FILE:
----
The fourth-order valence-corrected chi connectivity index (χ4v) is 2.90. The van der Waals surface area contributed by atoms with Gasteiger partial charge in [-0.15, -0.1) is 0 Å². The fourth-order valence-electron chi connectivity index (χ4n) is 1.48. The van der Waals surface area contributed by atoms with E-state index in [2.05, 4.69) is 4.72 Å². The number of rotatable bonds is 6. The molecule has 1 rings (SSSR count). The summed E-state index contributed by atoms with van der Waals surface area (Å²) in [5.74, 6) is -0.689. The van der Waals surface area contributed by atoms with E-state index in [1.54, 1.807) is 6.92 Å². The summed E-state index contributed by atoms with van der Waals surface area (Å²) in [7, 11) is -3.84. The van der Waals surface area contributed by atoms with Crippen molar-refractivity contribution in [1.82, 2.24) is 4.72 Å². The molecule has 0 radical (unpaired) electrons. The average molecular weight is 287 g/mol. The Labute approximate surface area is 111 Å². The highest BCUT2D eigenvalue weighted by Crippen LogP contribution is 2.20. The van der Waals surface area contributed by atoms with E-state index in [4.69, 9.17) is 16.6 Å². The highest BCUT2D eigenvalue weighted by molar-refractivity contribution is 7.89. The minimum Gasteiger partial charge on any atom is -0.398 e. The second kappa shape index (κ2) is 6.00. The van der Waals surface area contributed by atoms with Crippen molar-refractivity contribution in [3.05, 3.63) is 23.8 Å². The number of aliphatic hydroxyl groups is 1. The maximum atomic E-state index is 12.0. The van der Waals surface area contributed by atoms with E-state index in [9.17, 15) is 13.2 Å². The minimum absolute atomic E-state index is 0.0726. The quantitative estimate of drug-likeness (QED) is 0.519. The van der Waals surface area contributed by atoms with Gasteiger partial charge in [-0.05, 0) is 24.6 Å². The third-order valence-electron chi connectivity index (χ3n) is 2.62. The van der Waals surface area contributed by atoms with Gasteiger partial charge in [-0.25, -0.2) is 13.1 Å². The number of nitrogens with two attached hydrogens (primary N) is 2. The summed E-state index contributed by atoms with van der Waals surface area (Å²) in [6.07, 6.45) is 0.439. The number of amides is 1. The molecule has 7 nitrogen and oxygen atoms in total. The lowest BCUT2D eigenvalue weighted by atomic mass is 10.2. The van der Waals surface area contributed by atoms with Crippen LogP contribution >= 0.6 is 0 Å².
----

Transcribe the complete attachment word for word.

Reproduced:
The fourth-order valence-corrected chi connectivity index (χ4v) is 2.90. The van der Waals surface area contributed by atoms with Gasteiger partial charge in [-0.15, -0.1) is 0 Å². The fourth-order valence-electron chi connectivity index (χ4n) is 1.48. The van der Waals surface area contributed by atoms with E-state index in [2.05, 4.69) is 4.72 Å². The number of rotatable bonds is 6. The molecule has 1 rings (SSSR count). The summed E-state index contributed by atoms with van der Waals surface area (Å²) in [5.74, 6) is -0.689. The van der Waals surface area contributed by atoms with E-state index in [1.54, 1.807) is 6.92 Å². The summed E-state index contributed by atoms with van der Waals surface area (Å²) in [7, 11) is -3.84. The van der Waals surface area contributed by atoms with Crippen molar-refractivity contribution in [1.82, 2.24) is 4.72 Å². The molecule has 0 radical (unpaired) electrons. The average molecular weight is 287 g/mol. The Labute approximate surface area is 111 Å². The highest BCUT2D eigenvalue weighted by Crippen LogP contribution is 2.20. The van der Waals surface area contributed by atoms with E-state index in [4.69, 9.17) is 16.6 Å². The highest BCUT2D eigenvalue weighted by molar-refractivity contribution is 7.89. The minimum Gasteiger partial charge on any atom is -0.398 e. The second kappa shape index (κ2) is 6.00. The van der Waals surface area contributed by atoms with Crippen molar-refractivity contribution in [3.05, 3.63) is 23.8 Å². The number of aliphatic hydroxyl groups is 1. The maximum atomic E-state index is 12.0. The van der Waals surface area contributed by atoms with E-state index in [9.17, 15) is 13.2 Å². The minimum absolute atomic E-state index is 0.0726. The quantitative estimate of drug-likeness (QED) is 0.519. The van der Waals surface area contributed by atoms with Gasteiger partial charge in [-0.05, 0) is 24.6 Å². The third-order valence-electron chi connectivity index (χ3n) is 2.62. The van der Waals surface area contributed by atoms with Gasteiger partial charge in [-0.25, -0.2) is 13.1 Å². The number of nitrogens with two attached hydrogens (primary N) is 2. The summed E-state index contributed by atoms with van der Waals surface area (Å²) in [6.07, 6.45) is 0.439. The number of amides is 1. The molecule has 7 nitrogen and oxygen atoms in total. The lowest BCUT2D eigenvalue weighted by atomic mass is 10.2. The van der Waals surface area contributed by atoms with Crippen LogP contribution >= 0.6 is 0 Å².